USAF Launches New Study of Cancer Risk in ICBM Crews

Air Force Global Strike Command is launching a new study of cancer risks among Airmen and Guardians who worked near intercontinental ballistic missiles and is developing new resources for current and former service members and their families.

“Air Force Global Strike Command and our Air Force takes the responsibility to protect Airman and Guardians incredibly seriously, and their safety and health continues to be my priority,” said AFGSC Commander Gen. Thomas A. Bussiere in a statement.

The “Missile Community Cancer Study” will examine all intercontinental ballistic missile wings and all personnel who support the Air Force’s ICBM mission, according to AFGSC.

Bussiere commissioned study, to be led by the Air Force School of Aerospace Medicine, asking for an examination of cases of non-Hodgkin lymphoma and other cancers. It is unclear how long the study will take, but the Air Force said it will run in multiple parts and phases, with the results from the initial phase determining subsequent work.

In January, a presentation detailing cancers among missileers who served at Malmstrom Air Force Base, Mont., was posted on Facebook, triggering concern across the missile community and others who have served at Malmstrom, Warren Air Force Base, Wyo., and Minot Air Force Base, N.D. The presentation indicated that at least nine service members from Malmstrom had been diagnosed with non-Hodgkin lymphoma.

Lt. Col. Daniel Sebeck, himself a former missileer and now a Space Force Guardian, created the presentation; it is unclear who posted it on the unofficial Air Force amn/nco/snco Facebook page Jan. 21.

“There are indications of a possible association between cancer and missile combat crew service at Malmstrom AFB,” Sebeck said. Missileers have long worried about the health risks posed by their service, which places them in aging, underground bunkers among a variety of equipment. The Air Force has studied the matter previously, in 2001 and again in 2005. Neither study concluded the community faced serious health risks.

“However,” wrote Seback in his presentation, “21 years later, the study’s conclusion is challenged by the current NHL incidence rate and deserves further attention.”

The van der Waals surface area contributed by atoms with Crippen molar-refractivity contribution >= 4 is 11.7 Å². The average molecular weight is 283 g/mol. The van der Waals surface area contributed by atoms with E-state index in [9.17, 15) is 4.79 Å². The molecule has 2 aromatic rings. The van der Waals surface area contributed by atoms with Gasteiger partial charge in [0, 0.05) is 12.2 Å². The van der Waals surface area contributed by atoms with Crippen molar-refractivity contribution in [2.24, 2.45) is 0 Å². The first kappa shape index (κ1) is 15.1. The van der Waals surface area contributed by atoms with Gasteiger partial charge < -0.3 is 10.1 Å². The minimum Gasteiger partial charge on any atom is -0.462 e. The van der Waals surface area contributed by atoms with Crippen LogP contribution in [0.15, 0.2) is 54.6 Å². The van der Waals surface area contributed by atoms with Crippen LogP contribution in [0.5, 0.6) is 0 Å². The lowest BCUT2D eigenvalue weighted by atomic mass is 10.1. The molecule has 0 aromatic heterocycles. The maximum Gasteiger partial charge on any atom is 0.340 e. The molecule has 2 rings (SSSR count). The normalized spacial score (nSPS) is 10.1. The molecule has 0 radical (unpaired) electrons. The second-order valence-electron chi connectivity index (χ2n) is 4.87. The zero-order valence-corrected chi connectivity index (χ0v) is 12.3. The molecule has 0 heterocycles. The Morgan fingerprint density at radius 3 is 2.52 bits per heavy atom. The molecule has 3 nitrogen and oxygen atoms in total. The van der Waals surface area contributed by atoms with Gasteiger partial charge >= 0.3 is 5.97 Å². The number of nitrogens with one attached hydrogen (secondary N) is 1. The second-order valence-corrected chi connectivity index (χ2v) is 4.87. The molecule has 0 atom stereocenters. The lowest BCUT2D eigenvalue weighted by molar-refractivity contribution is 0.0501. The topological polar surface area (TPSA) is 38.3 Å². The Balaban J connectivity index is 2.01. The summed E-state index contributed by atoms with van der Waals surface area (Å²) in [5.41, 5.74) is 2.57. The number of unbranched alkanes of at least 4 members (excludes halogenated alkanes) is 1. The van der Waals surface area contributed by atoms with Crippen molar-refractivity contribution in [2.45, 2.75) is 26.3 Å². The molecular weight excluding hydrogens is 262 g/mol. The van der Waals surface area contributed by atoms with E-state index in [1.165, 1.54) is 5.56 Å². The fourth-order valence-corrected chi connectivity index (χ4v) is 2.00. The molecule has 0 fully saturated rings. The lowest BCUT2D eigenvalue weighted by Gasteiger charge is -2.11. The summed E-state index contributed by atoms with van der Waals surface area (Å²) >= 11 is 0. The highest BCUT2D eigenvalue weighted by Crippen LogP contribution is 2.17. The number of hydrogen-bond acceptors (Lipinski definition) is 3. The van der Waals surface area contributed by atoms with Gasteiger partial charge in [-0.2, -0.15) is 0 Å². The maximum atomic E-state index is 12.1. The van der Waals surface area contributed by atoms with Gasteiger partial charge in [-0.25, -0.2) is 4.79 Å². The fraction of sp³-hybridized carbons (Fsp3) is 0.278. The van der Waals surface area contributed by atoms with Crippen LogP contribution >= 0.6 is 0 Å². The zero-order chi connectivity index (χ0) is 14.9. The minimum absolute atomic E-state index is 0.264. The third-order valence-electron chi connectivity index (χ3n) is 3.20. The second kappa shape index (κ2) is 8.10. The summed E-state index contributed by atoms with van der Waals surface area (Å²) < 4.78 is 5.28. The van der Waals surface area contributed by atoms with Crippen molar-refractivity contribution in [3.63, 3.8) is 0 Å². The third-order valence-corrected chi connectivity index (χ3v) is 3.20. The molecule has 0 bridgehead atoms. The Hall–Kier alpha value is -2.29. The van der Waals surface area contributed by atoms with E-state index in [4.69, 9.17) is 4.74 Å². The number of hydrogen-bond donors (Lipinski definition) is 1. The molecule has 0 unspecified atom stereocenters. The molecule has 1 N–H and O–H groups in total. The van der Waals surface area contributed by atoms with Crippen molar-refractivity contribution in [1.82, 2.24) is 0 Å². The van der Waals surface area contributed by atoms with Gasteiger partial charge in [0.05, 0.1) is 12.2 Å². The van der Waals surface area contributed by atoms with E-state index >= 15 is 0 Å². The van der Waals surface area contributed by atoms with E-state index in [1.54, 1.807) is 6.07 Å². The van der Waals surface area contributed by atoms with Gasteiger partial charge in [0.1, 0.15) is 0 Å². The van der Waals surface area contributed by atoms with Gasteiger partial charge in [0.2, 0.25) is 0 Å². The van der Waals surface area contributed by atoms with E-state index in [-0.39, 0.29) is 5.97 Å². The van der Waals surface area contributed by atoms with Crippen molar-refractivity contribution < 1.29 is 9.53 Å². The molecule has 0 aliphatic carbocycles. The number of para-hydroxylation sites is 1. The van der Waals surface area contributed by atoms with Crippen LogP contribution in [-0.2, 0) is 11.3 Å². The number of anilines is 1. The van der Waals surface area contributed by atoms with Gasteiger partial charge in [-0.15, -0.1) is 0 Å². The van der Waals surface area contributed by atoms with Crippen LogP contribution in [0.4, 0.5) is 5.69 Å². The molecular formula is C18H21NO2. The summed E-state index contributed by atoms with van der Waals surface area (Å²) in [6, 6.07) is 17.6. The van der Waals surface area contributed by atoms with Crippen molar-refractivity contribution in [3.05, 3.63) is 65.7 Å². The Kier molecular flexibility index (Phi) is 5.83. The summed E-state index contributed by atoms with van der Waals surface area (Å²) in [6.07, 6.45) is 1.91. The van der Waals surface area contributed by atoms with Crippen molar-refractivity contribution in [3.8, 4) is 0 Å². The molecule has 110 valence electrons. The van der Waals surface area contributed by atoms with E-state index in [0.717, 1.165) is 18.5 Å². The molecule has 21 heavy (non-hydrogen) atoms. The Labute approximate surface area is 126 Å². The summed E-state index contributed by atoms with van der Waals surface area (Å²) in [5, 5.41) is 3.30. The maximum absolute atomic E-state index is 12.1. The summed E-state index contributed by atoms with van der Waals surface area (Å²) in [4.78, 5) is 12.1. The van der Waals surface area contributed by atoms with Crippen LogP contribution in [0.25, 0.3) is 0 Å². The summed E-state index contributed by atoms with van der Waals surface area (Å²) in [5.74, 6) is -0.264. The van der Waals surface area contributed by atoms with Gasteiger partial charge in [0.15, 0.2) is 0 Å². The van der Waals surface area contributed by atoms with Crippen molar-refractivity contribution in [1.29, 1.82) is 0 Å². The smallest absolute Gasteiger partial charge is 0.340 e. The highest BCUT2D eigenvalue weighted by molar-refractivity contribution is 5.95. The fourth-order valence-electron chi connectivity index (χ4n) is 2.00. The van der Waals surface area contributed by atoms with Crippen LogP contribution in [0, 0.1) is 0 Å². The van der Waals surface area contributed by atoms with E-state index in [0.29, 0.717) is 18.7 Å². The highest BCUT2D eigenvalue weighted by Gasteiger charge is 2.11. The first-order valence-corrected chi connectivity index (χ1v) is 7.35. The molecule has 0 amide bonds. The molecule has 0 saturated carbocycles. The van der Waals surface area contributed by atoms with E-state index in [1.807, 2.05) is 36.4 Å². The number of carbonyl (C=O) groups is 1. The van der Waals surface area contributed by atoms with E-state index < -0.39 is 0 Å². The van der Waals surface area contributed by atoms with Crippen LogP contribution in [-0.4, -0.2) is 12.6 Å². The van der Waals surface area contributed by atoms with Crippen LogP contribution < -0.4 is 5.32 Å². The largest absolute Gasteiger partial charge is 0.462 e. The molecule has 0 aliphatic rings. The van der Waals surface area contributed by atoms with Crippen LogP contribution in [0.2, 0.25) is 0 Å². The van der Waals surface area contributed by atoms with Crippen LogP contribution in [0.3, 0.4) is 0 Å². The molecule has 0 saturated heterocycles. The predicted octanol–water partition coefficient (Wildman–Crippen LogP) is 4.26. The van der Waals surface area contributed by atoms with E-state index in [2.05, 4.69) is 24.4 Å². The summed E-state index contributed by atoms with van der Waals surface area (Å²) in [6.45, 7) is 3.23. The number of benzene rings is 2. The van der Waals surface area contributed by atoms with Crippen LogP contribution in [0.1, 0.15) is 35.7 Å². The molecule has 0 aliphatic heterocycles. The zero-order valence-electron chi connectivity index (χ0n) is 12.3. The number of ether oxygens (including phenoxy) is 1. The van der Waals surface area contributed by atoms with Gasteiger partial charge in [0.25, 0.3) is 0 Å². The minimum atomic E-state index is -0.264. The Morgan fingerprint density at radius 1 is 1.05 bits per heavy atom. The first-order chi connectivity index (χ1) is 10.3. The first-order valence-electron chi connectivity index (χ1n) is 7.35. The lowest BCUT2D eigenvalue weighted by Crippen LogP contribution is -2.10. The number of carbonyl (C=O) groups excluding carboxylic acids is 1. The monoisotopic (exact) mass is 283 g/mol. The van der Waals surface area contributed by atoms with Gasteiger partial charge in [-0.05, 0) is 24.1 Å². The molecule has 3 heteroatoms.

Sebeck cited “known hazards,” such as chemicals, asbestos, polychlorinated biphenyls, lead, and other materials in ICBM silos and bases which might be potential causes of health issues.

When his comments and findings went public, Bussiere organized a team to try to address the concerns, and held two townhalls to ease concerns in late January. He told Airmen then that he was working with Air Force senior leaders and medical professionals to ensure their worries got the attention they deserved.

“I want a deep understanding of any potential risk there is or could be to our Airmen and Guardians and to the force,” Bussiere said at the time. “This is not about one base, one AFSC, or one rank. It’s about all Airmen of all AFSCs that support our mission and about all of our locations and operating environments.”

AFGSC later released the questions and answers Bussiere, AFGSC Chief Master Sgt. Melvina A. Smith, and AFGSC Surgeon General Col. Lee D. Williams provided during the town halls and encouraged past and present Airmen, Guardians, and family members to come forward with concerns.

The command is now formalizing its response to the issue with a new website that offers detailed questions and answers. Officials promised the site will be continuously updated. The command said it wants missileers to come forward with any concerns and/or to talk with their doctors. The website provides information about non-Hodgkin lymphoma, the two previous Air Force reports on the issue, and a statement from Bussiere assuring Airmen of his commitment to finding any links between work around missile silos and cancer.

Meanwhile, the formal health study will begin to “conduct a formal assessment that addresses specific cancer concerns raised by missile community members across related career fields and also examines the possibility of clusters of Non-Hodgkin’s Lymphoma at intercontinental ballistic missile bases,” according to AFGSC.

“The study will have two study teams and be divided into multiple pieces allowing for a better focus on specific needs, prioritization of the study focuses, and enables the best use of resources and time,” AFGSC added.

The study will draw on active-duty medical data, the Department of Veterans Affairs’ cancer and mortality data, and public cancer registers, according to Williams.

“It is my personal pledge to all Strikers, Airmen, Guardians and family members–past and present–to remain transparent throughout this process and we will continue to maintain an open dialogue,” Bussiere said. “This is my priority.”